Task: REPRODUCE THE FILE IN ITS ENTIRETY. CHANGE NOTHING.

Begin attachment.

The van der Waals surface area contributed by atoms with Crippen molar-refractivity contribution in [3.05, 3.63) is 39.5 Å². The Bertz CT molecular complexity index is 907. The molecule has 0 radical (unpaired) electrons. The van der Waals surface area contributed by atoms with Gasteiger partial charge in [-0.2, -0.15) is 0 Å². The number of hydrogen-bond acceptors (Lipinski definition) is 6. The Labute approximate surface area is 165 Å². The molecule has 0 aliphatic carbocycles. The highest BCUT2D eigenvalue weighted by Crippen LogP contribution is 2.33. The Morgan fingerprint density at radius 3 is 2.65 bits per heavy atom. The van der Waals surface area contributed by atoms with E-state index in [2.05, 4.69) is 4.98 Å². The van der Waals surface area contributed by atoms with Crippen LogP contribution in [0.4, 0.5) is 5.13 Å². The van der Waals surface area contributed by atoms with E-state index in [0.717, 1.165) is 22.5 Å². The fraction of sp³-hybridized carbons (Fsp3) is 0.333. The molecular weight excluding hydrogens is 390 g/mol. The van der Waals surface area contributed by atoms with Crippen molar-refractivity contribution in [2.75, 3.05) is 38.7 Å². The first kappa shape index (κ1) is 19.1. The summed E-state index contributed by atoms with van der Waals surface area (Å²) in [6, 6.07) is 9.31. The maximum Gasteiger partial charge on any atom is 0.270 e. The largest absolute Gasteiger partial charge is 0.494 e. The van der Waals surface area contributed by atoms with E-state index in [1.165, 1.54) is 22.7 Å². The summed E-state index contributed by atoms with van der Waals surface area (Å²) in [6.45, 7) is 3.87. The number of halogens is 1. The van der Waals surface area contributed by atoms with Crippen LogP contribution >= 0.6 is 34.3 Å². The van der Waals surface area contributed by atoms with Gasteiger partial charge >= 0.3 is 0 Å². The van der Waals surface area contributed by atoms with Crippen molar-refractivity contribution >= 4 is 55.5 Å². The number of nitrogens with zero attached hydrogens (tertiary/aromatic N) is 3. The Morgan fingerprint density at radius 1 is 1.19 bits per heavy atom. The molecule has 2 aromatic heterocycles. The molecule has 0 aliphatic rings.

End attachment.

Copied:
The van der Waals surface area contributed by atoms with Crippen molar-refractivity contribution in [3.05, 3.63) is 39.5 Å². The Bertz CT molecular complexity index is 907. The molecule has 0 radical (unpaired) electrons. The van der Waals surface area contributed by atoms with Gasteiger partial charge in [-0.2, -0.15) is 0 Å². The number of hydrogen-bond acceptors (Lipinski definition) is 6. The Labute approximate surface area is 165 Å². The molecule has 0 aliphatic carbocycles. The highest BCUT2D eigenvalue weighted by Crippen LogP contribution is 2.33. The Morgan fingerprint density at radius 3 is 2.65 bits per heavy atom. The van der Waals surface area contributed by atoms with E-state index in [2.05, 4.69) is 4.98 Å². The van der Waals surface area contributed by atoms with Crippen LogP contribution in [0.4, 0.5) is 5.13 Å². The van der Waals surface area contributed by atoms with E-state index in [0.717, 1.165) is 22.5 Å². The fraction of sp³-hybridized carbons (Fsp3) is 0.333. The molecular weight excluding hydrogens is 390 g/mol. The van der Waals surface area contributed by atoms with Crippen molar-refractivity contribution in [2.75, 3.05) is 38.7 Å². The first kappa shape index (κ1) is 19.1. The summed E-state index contributed by atoms with van der Waals surface area (Å²) in [6, 6.07) is 9.31. The maximum Gasteiger partial charge on any atom is 0.270 e. The largest absolute Gasteiger partial charge is 0.494 e. The van der Waals surface area contributed by atoms with E-state index in [1.165, 1.54) is 22.7 Å². The summed E-state index contributed by atoms with van der Waals surface area (Å²) in [6.45, 7) is 3.87. The number of halogens is 1. The van der Waals surface area contributed by atoms with Crippen LogP contribution >= 0.6 is 34.3 Å². The van der Waals surface area contributed by atoms with Gasteiger partial charge >= 0.3 is 0 Å². The van der Waals surface area contributed by atoms with Crippen molar-refractivity contribution >= 4 is 55.5 Å². The number of nitrogens with zero attached hydrogens (tertiary/aromatic N) is 3. The Morgan fingerprint density at radius 1 is 1.19 bits per heavy atom. The molecule has 2 aromatic heterocycles. The molecule has 0 aliphatic rings.